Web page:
Considering the movie has gun toting monks protecting the son of Satan from Satan, it seem like the film will be all kinds of crazy.

And yet…for being a movie from the the guys who made Crank and Crank 2?  It is remarkably tame.  Oh, there are things about the film that work.   There are jokes that land, action scenes that are exciting to watch.

The story is not very complex, a young mother is trying to keep her son out of the hands of his father…the devil.  The kid could be the Anti-Christ, so along with the help of some monks, she is keeping him hidden.  But the devil’s henchmen are closing in, until Johnny Blaze shows up.  He gets into all sorts of battles with the henchman and starts to bond with the kid.  Idris Elba shows up to be bad-ass with the promise of curing Blaze of his curse.  Guess what happens when he is cured?

If you suggested he realized it was a mistake and gets his power back…you would be right.

The effects are good and there is even some creative uses of the Ghost Rider’s abilities.  The Ghost Rider actually looks really cool in the film.  As I said, there are jokes that land, for example, the devil resurrects a henchman, but gives him the power to cause things he touches to decay.  Which becomes a problem when he tries to eat food…until he finds a Twinkie.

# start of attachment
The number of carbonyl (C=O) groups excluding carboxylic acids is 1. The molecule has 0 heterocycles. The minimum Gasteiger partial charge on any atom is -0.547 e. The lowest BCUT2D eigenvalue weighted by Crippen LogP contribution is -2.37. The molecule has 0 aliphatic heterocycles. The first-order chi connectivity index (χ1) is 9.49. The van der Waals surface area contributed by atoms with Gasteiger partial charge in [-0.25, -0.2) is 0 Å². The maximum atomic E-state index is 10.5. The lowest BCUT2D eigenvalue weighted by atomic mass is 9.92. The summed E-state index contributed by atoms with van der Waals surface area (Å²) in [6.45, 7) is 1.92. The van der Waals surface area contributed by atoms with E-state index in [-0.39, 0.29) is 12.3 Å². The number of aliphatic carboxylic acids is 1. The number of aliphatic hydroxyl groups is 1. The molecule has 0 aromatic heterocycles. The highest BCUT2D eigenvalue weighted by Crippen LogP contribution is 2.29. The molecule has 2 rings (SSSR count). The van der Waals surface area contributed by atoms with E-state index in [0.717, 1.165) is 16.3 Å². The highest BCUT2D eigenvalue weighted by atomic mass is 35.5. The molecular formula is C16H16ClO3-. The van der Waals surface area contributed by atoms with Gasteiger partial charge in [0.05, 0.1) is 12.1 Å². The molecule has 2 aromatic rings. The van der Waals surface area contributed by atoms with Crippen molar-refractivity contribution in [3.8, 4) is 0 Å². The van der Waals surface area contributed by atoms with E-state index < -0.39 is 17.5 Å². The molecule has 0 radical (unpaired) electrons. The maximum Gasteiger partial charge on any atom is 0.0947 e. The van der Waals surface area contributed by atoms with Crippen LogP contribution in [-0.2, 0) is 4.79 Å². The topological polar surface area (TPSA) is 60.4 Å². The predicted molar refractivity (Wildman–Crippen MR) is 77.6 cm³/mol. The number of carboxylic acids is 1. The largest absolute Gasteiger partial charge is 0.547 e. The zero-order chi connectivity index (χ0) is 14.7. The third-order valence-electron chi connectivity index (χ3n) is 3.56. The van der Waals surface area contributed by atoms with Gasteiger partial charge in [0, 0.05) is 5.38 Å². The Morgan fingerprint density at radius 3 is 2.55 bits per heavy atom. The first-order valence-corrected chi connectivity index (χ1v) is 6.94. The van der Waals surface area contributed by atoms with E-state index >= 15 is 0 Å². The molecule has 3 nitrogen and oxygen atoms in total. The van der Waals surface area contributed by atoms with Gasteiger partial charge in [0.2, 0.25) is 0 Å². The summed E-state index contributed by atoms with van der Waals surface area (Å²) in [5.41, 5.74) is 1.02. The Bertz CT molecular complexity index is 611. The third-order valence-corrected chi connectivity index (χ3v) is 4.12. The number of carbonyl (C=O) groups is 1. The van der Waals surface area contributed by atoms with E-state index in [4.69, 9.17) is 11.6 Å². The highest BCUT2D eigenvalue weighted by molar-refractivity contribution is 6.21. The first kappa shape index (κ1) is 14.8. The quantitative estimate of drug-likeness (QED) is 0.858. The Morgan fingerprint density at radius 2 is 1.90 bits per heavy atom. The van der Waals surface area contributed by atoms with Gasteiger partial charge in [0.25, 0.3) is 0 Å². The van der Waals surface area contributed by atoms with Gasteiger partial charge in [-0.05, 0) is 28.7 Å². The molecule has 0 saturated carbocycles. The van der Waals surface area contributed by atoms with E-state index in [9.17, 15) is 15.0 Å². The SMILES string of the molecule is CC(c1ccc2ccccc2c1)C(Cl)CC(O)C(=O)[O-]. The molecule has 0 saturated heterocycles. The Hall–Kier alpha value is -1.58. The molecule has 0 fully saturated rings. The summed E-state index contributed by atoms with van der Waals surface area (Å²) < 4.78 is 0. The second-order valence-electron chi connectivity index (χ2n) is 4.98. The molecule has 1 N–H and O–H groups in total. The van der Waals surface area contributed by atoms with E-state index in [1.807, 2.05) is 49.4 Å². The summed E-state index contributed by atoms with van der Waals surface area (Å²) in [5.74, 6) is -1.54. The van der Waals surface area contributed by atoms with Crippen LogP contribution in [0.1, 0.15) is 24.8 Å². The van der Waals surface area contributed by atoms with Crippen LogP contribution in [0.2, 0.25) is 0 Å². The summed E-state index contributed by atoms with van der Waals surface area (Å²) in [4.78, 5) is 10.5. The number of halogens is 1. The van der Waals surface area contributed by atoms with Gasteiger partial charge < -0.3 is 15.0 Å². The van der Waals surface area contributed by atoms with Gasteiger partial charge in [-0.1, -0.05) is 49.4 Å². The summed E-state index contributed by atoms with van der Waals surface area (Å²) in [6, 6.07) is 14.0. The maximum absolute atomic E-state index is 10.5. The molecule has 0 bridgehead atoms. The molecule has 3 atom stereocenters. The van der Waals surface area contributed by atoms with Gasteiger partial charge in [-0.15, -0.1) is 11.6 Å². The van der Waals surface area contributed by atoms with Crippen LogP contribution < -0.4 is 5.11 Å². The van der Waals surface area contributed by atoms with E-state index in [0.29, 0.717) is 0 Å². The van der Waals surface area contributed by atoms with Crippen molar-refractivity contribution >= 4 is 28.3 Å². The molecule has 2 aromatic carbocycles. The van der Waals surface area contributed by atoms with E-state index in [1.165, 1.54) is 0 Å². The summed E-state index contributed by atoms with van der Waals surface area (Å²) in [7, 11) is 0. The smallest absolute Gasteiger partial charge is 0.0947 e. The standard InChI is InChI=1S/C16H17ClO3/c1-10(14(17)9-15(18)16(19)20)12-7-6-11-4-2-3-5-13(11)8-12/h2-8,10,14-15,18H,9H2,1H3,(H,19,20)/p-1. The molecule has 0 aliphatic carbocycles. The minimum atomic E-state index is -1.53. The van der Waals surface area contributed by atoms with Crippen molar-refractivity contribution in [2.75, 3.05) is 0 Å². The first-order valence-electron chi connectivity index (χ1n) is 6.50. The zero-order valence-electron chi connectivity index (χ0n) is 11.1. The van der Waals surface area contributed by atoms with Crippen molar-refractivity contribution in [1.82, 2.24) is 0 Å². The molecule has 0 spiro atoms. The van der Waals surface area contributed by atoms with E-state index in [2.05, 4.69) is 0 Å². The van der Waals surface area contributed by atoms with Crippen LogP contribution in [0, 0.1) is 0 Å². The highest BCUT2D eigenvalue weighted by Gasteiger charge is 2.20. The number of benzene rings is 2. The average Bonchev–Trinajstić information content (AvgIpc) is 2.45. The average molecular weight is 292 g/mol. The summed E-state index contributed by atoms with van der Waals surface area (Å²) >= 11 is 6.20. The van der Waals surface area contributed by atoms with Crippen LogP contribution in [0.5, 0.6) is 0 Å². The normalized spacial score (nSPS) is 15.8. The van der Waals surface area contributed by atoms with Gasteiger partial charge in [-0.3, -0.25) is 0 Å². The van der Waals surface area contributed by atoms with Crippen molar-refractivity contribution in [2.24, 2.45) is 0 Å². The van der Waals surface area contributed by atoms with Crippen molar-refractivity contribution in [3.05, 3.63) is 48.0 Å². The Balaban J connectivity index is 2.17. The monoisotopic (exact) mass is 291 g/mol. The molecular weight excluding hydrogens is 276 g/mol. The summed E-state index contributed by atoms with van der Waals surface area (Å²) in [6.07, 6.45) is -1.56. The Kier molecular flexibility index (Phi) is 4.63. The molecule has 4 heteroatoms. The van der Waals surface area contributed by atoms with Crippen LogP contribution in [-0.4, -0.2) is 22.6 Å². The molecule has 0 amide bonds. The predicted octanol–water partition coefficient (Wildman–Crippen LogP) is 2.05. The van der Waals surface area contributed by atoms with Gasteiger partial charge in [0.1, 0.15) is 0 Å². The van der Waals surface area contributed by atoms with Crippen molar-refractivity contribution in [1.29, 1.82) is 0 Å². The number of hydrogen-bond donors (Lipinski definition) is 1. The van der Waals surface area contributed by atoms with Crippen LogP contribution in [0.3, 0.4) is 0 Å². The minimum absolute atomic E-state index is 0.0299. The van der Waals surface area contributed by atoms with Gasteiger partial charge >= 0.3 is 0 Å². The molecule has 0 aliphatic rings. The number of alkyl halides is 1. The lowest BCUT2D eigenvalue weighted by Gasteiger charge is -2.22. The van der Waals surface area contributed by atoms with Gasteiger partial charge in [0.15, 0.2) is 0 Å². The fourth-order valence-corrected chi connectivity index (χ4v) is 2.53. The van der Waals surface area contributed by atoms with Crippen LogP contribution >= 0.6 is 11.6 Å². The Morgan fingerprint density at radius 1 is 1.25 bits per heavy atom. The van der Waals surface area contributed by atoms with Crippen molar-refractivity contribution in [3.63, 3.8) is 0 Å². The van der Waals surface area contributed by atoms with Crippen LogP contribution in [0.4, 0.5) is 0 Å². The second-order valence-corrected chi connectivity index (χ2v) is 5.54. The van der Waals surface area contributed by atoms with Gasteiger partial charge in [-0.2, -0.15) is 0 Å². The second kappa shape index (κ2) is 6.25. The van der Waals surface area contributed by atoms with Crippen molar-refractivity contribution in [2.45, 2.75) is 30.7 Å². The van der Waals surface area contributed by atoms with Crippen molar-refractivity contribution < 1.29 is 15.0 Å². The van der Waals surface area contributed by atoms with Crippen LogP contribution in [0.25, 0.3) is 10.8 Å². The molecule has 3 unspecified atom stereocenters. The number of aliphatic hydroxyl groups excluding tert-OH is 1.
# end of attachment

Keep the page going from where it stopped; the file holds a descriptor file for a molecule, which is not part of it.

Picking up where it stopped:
And yet, the film gets too slow at times, and the characters are very stock types.  The story is not compelling enough to give you concern for where it is going.  There are no real points where the film gives us a surprise, it is in fact quite a by the books tale with no twists or turns.

It Burns! (Ghost Rider, 2007)

Ghost-Rider-PosterNick Cage huh?  Well, that seems like a marginally less odd choice than playing Superman.  Tim Burton tried to make that happen.  Do you also remember a time when Cage was a highly praised actor from quirky Cohen Brothers films?  If not, you probably were born after Michael Bay’s seminal the Rock.  That is the film that altered the trajectory of Nick’s career that careened out of control resulting in…